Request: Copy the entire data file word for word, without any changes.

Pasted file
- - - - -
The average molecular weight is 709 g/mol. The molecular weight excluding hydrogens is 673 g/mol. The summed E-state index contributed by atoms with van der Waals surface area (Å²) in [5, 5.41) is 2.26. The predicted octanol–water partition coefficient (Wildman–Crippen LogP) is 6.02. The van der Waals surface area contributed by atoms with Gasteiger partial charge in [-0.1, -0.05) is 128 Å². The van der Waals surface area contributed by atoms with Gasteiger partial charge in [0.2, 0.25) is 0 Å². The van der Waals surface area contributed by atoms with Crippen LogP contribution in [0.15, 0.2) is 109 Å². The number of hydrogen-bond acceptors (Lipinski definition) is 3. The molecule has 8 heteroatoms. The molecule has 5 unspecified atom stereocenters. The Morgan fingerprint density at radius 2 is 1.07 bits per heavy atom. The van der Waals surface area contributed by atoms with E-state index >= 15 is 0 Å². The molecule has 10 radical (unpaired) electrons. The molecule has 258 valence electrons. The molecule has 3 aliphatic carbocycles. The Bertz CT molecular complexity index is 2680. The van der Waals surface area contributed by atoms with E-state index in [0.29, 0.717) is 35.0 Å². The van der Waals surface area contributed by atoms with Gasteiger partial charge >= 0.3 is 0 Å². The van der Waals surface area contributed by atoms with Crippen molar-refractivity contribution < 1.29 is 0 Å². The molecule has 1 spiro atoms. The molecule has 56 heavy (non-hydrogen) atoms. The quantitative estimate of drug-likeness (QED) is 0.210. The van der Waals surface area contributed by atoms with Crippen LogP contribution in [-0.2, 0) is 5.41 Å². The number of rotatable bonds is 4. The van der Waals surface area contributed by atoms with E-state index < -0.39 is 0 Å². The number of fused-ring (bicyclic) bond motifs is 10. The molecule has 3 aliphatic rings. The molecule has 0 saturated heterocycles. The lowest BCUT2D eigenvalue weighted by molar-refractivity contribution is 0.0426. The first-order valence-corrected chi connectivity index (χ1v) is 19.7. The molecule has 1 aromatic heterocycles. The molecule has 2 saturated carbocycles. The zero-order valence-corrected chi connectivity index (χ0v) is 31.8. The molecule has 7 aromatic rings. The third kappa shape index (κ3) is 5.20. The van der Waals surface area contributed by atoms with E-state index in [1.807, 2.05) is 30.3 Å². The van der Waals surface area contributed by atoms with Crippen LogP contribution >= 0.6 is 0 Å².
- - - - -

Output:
The average molecular weight is 709 g/mol. The molecular weight excluding hydrogens is 673 g/mol. The summed E-state index contributed by atoms with van der Waals surface area (Å²) in [5, 5.41) is 2.26. The predicted octanol–water partition coefficient (Wildman–Crippen LogP) is 6.02. The van der Waals surface area contributed by atoms with Gasteiger partial charge in [-0.1, -0.05) is 128 Å². The van der Waals surface area contributed by atoms with Gasteiger partial charge in [0.2, 0.25) is 0 Å². The van der Waals surface area contributed by atoms with Crippen LogP contribution in [0.15, 0.2) is 109 Å². The number of hydrogen-bond acceptors (Lipinski definition) is 3. The molecule has 8 heteroatoms. The molecule has 5 unspecified atom stereocenters. The Morgan fingerprint density at radius 2 is 1.07 bits per heavy atom. The van der Waals surface area contributed by atoms with E-state index >= 15 is 0 Å². The molecule has 10 radical (unpaired) electrons. The molecule has 258 valence electrons. The molecule has 3 aliphatic carbocycles. The Bertz CT molecular complexity index is 2680. The van der Waals surface area contributed by atoms with E-state index in [0.29, 0.717) is 35.0 Å². The van der Waals surface area contributed by atoms with Gasteiger partial charge >= 0.3 is 0 Å². The van der Waals surface area contributed by atoms with Crippen molar-refractivity contribution < 1.29 is 0 Å². The molecule has 1 spiro atoms. The molecule has 56 heavy (non-hydrogen) atoms. The quantitative estimate of drug-likeness (QED) is 0.210. The van der Waals surface area contributed by atoms with Crippen LogP contribution in [-0.2, 0) is 5.41 Å². The number of rotatable bonds is 4. The van der Waals surface area contributed by atoms with E-state index < -0.39 is 0 Å². The number of fused-ring (bicyclic) bond motifs is 10. The molecule has 3 aliphatic rings. The molecule has 0 saturated heterocycles. The lowest BCUT2D eigenvalue weighted by molar-refractivity contribution is 0.0426. The first-order valence-corrected chi connectivity index (χ1v) is 19.7. The molecule has 1 aromatic heterocycles. The molecule has 2 saturated carbocycles. The zero-order valence-corrected chi connectivity index (χ0v) is 31.8. The molecule has 7 aromatic rings. The third kappa shape index (κ3) is 5.20. The van der Waals surface area contributed by atoms with E-state index in [1.807, 2.05) is 30.3 Å². The van der Waals surface area contributed by atoms with Crippen LogP contribution >= 0.6 is 0 Å².